Circumstances in which the directors or officers of a company or corporation can be held personally criminally responsible for the activities of their company.
1. Under Norwegian law, as in most other countries, the general rule for implementing a penalty upon a person is that said person wilfully has conducted the act, and in many cases also with the intention of conducting a crime. However, if a provision aims at violations consisting of omission to act, simple negligence is sufficient. Obligation to act are of course central in the legislation regulating company and corporate matters, making this a practical issue.
Generally, penalty for omission to act - clauses will be implemented on persons in charge of the company, divisions or entities, but there is also a legal basis in the General Civil Penal Code of 1902 for including also subordinates.
2. This being the situation, there are no general provision instituting a personal criminal responsibility unless the requirements as to personal guilt has been fulfilled.
3. Areas where directors and officers may be held criminally responsible for company and corporate acts are in various aspects of an enterprise’s activities. Directors and officers may be held criminally responsible for acts and omissions relating to tax assessment and tax declarations, value added taxes, worker protection and working environment matters, pollution of the environment, competition and price regulation matters, company law and accounting law requirements, matters related to securities and various other areas. Common for all such responsibilities is that the director or officer in question, individually must be regarded as having committed a violation of the regulation in question, either wilfully, by gross negligence or simple negligence, depending on the requirements in the relevant acts.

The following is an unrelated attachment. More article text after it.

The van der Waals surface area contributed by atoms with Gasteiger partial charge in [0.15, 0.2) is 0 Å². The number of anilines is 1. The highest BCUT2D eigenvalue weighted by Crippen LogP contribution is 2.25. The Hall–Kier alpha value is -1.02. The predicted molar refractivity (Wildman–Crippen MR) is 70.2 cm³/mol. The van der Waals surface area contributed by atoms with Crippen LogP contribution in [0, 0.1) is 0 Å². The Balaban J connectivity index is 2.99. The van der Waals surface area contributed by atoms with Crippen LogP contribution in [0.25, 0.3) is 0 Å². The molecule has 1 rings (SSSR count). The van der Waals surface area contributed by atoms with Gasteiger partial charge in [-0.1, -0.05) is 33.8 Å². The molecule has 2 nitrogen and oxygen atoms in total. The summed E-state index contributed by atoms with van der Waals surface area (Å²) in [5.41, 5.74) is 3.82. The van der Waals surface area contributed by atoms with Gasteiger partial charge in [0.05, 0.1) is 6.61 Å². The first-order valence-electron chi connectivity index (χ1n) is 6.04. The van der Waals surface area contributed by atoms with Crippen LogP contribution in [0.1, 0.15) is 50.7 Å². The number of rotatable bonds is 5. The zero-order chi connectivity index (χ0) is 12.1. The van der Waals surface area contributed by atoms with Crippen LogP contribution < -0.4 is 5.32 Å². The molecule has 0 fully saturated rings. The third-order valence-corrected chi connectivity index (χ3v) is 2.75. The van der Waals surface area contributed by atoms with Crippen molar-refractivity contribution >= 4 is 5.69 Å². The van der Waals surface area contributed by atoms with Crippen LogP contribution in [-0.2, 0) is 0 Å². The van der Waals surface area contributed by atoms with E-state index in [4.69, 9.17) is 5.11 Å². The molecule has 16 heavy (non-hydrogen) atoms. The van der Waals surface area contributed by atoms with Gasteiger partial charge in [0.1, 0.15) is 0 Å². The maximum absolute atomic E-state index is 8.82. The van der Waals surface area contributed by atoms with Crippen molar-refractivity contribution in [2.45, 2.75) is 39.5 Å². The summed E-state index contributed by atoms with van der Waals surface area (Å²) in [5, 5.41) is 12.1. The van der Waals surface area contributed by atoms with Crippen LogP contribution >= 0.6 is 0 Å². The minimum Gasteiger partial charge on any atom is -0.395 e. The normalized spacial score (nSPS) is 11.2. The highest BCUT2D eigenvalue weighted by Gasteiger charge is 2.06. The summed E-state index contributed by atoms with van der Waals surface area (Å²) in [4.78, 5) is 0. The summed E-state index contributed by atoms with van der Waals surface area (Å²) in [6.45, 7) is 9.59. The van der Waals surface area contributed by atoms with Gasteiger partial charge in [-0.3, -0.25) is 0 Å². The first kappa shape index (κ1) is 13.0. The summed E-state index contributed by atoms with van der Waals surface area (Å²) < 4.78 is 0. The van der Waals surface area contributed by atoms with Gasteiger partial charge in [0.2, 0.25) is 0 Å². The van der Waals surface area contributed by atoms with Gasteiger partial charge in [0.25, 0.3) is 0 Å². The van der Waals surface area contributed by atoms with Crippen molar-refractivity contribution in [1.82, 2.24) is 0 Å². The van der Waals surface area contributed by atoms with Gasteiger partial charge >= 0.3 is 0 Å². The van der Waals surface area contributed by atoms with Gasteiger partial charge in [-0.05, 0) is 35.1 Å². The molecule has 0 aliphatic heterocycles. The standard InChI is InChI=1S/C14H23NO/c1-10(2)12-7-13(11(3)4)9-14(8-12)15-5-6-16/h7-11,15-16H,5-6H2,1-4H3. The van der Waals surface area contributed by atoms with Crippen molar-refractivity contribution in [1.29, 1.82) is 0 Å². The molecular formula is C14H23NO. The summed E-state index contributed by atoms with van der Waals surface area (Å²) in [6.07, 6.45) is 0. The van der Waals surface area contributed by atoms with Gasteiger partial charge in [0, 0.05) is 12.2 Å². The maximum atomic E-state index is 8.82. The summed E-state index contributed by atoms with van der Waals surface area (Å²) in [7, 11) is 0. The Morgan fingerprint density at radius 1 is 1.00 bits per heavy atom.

4. Chapter 3a in the General Civil Penal Code of 1902 has a provision saying, after having been amended in 1991:
§ 48 a. When a penal provision is contravened by a person who has acted on behalf of an enterprise, the enterprise may be liable to a penalty. This applies even if no individual person may be punished for the contravention.
By enterprise is here meant a company, society or other association, one-man enterprise, foundation, estate or public activity.
The penalty shall be a fine. The enterprise may also by a judgment be deprived of the right to carry on business or may be prohibited from carrying it on in certain forms, cf. section 29.
The main criteria is accordingly that criminal liability of enterprises may only be implemented where there is a violation of a penal provision, either in the General Civil Penal Code or a special provision in a specific act. This provision covers both so-called anonymous and cumulative mistakes. There is accordingly no requirement that an actual person has to be held liable. Also acts were the directly guilty is not found, or smaller acts and omissions that combined form a violation of the penalty provision in question, are covered by this provision.
As the main reason for chapter 3a is to prevent future violations, it is in principle sufficient that there is an objective violation of the provision in question. Force majeure actions and pure accidents do not form a basis for liability.
Chapter 3a has most commonly been applied in matters relating to working protection and working environment, pollution of the environment and competition law matters.